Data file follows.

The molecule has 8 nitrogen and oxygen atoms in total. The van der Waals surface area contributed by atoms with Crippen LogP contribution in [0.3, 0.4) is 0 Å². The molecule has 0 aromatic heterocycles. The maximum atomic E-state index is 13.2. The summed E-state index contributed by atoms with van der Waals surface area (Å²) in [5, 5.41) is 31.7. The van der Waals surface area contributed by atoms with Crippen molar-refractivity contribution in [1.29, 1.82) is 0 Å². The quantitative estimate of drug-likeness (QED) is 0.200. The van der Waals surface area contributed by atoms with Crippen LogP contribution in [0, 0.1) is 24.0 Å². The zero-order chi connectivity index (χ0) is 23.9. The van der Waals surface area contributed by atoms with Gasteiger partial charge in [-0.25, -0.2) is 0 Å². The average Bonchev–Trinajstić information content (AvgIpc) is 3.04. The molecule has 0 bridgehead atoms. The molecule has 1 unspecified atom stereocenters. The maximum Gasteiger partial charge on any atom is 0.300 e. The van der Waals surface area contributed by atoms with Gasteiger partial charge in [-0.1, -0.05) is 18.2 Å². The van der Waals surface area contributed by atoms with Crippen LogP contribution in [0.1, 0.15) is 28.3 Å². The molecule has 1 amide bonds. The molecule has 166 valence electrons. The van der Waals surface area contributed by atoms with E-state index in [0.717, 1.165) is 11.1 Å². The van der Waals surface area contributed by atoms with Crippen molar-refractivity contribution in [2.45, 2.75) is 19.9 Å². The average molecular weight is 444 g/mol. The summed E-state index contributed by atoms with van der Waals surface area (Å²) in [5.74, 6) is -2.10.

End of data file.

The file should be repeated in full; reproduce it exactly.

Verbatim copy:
The molecule has 8 nitrogen and oxygen atoms in total. The van der Waals surface area contributed by atoms with Crippen LogP contribution in [0.3, 0.4) is 0 Å². The molecule has 0 aromatic heterocycles. The maximum atomic E-state index is 13.2. The summed E-state index contributed by atoms with van der Waals surface area (Å²) in [5, 5.41) is 31.7. The van der Waals surface area contributed by atoms with Crippen molar-refractivity contribution in [1.29, 1.82) is 0 Å². The quantitative estimate of drug-likeness (QED) is 0.200. The van der Waals surface area contributed by atoms with Crippen LogP contribution in [0, 0.1) is 24.0 Å². The zero-order chi connectivity index (χ0) is 23.9. The van der Waals surface area contributed by atoms with Gasteiger partial charge in [-0.25, -0.2) is 0 Å². The average Bonchev–Trinajstić information content (AvgIpc) is 3.04. The molecule has 0 bridgehead atoms. The molecule has 1 unspecified atom stereocenters. The maximum Gasteiger partial charge on any atom is 0.300 e. The van der Waals surface area contributed by atoms with Gasteiger partial charge in [-0.1, -0.05) is 18.2 Å². The van der Waals surface area contributed by atoms with Crippen LogP contribution in [0.1, 0.15) is 28.3 Å². The molecule has 1 amide bonds. The molecule has 166 valence electrons. The van der Waals surface area contributed by atoms with E-state index in [0.717, 1.165) is 11.1 Å². The van der Waals surface area contributed by atoms with Crippen molar-refractivity contribution in [2.45, 2.75) is 19.9 Å². The average molecular weight is 444 g/mol. The summed E-state index contributed by atoms with van der Waals surface area (Å²) in [5.74, 6) is -2.10.